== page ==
The complex urban distribution network relied on gravity. The fragmentary evidence suggests that open channel conduits delivered water to various castella divisoria, although few are preserved. Baths and fountains were key users: There is no evidence of private connections to aqueducts, and industrial use is mainly unquantifiable. Comprehensive spring-fed aqueduct networks irrigated large parts of the Jarash and lower Tannur valleys. The Roman water management system underpinned the growth of the city and the development of its rural hinterland, and it continued to operate into the Early Islamic period.

In the context of the Decapolis, the number, strength and proximity of springs in the study area are unusual, as are the steep aqueduct gradients and the small number of intramural cisterns. The study presents the first interpretation of the urban water distribution network in various periods. The aqueduct network was prone to damage from earthquakes and landslides, and these factors, together with climate change, contributed to the stress on the distribution system reflected in changes to the network in the Byzantine period. None of the components of the system is unique; instead, the system planners preferred to stick with simple installation types. Unusually steep aqueduct gradients and elevation differences within the city required careful management, but it is unclear how this was achieved. The general adequacy of the available spring-fed supplies in the study area can be inferred from the notable lack of any provision for long-term storage. Variations in annual rainfall and the known seasonal variation in spring flows, however, mean that it was probably not possible to maintain continuous offtake year-round in the city without the assistance of storage installations, as was the case in many Roman cities in North Africa. Overall, the results present a picture of a water management system that was comprehensively planned and regulated in the Roman-Byzantine period. It was built with practicality and economy in mind and may have started in the pre-Roman period.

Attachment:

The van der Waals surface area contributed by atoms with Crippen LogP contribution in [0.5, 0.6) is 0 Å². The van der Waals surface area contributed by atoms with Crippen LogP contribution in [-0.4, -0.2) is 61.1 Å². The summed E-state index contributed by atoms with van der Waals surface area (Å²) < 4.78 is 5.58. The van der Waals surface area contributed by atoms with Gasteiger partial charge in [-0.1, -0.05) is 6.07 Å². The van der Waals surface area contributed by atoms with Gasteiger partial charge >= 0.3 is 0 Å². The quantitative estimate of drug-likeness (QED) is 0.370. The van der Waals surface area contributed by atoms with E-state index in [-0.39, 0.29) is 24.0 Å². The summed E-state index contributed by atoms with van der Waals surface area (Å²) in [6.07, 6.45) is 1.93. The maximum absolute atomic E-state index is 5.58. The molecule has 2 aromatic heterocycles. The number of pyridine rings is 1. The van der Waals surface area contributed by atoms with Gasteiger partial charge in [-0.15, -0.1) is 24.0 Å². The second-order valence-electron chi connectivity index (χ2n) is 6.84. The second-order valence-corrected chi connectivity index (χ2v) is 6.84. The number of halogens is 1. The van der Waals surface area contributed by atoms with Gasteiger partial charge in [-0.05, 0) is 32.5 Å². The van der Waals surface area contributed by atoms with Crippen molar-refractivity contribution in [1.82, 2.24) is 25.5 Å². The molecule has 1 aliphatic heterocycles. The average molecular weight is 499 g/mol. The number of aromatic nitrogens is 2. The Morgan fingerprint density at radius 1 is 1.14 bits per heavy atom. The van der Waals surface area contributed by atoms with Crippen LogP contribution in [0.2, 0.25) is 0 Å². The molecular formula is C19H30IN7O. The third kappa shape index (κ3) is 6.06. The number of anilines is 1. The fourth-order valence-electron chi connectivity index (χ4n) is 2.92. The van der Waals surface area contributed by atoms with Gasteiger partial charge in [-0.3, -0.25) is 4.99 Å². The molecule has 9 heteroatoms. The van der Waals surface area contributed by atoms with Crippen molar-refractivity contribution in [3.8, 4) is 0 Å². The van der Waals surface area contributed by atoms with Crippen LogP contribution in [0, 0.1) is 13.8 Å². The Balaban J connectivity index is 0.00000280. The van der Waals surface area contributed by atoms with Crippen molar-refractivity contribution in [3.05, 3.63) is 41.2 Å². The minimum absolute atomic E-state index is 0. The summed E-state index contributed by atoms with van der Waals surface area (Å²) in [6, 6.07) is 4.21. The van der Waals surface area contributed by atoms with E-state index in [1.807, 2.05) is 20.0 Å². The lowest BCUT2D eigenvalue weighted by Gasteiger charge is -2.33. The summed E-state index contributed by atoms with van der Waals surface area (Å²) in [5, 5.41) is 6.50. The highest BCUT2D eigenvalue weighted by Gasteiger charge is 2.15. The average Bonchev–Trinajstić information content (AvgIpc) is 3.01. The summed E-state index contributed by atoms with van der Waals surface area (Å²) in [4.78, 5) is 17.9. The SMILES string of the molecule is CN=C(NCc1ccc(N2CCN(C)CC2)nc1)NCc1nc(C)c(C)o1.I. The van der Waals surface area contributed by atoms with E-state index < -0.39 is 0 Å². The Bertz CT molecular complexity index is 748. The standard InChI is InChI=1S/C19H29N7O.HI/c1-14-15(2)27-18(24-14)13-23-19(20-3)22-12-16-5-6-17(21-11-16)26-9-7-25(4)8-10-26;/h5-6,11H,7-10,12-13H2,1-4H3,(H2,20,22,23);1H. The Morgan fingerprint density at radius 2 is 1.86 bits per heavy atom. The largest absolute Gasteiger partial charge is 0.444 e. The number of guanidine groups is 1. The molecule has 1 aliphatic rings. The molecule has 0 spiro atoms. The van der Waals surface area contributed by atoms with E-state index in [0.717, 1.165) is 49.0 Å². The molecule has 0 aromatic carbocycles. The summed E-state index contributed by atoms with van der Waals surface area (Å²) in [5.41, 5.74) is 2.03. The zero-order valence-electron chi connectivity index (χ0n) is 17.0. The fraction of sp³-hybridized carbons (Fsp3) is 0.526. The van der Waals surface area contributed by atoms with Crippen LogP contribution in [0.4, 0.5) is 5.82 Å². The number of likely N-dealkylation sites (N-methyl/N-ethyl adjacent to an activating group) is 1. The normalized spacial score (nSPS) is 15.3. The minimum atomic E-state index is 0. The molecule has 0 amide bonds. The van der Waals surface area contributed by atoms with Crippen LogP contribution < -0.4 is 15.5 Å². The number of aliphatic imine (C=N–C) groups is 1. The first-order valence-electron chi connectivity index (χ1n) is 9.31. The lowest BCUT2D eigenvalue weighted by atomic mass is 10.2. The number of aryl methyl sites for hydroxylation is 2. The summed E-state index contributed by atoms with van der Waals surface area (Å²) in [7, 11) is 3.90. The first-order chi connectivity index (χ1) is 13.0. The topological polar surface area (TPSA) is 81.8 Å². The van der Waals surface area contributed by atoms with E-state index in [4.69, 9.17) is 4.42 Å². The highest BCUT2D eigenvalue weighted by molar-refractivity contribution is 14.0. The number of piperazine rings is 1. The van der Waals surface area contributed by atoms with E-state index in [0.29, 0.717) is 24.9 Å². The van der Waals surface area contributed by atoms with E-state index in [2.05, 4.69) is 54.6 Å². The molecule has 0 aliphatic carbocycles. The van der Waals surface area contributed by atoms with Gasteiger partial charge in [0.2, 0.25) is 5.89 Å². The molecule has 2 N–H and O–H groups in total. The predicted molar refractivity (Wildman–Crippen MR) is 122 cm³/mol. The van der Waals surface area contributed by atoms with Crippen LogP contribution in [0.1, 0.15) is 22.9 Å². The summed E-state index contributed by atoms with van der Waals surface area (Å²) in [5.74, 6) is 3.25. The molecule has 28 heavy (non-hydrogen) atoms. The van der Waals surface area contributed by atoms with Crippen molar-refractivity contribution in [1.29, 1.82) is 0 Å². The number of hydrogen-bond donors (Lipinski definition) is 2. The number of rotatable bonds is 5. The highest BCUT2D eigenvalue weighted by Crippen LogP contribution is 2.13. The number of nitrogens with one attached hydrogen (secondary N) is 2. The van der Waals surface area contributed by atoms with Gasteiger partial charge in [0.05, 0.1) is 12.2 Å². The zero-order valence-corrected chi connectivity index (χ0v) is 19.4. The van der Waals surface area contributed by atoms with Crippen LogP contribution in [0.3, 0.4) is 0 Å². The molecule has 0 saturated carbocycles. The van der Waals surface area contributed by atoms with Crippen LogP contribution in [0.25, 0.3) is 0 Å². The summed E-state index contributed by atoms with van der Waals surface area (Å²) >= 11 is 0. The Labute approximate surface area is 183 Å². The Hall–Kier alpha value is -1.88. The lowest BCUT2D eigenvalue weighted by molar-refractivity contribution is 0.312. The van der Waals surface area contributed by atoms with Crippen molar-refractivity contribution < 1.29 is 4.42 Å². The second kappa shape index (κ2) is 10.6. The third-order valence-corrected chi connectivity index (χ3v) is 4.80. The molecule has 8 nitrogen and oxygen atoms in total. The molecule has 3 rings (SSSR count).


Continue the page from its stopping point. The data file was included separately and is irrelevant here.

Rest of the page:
JWP post-doc studies have, to date, included Gerasa’s earthquake history, diachronic changes in settlement patterns, and a detailed diachronic evaluation of the ancient city’s monumental nymphaeum built in the 2nd century CE. Ongoing 14C archaeometric research into the history of watermilling will also inform a broader study of water management in the study area in the post-AD 750 era.

 

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Expertise related to UN Sustainable Development Goals

In 2015, UN member states agreed to 17 global Sustainable Development Goals (SDGs) to end poverty, protect the planet and ensure prosperity for all. This person’s work contributes towards the following SDG(s):

  • SDG 6 - Clean Water and Sanitation
  • SDG 13 - Climate Action
  • SDG 15 - Life on Land

Education/Academic qualification

Ancient History, PhD, An analysis of the historical water management system to Gerasa in the period 100 BC to AD 700. , The University of Western Australia

10 Dec 201213 Nov 2019

Award Date: 10 Dec 2019

Geology, BSc(Hons), Aberystwyth University

Award Date: 30 Jun 1968

Research expertise keywords

  • Archaeology
  • Ancient History
  • Palaeoenvironment
  • Hydrogeology
  • Geoarchaeology
  • Geomorphology
  • Aerial photography
  • Water management
  • Aerial Archaeology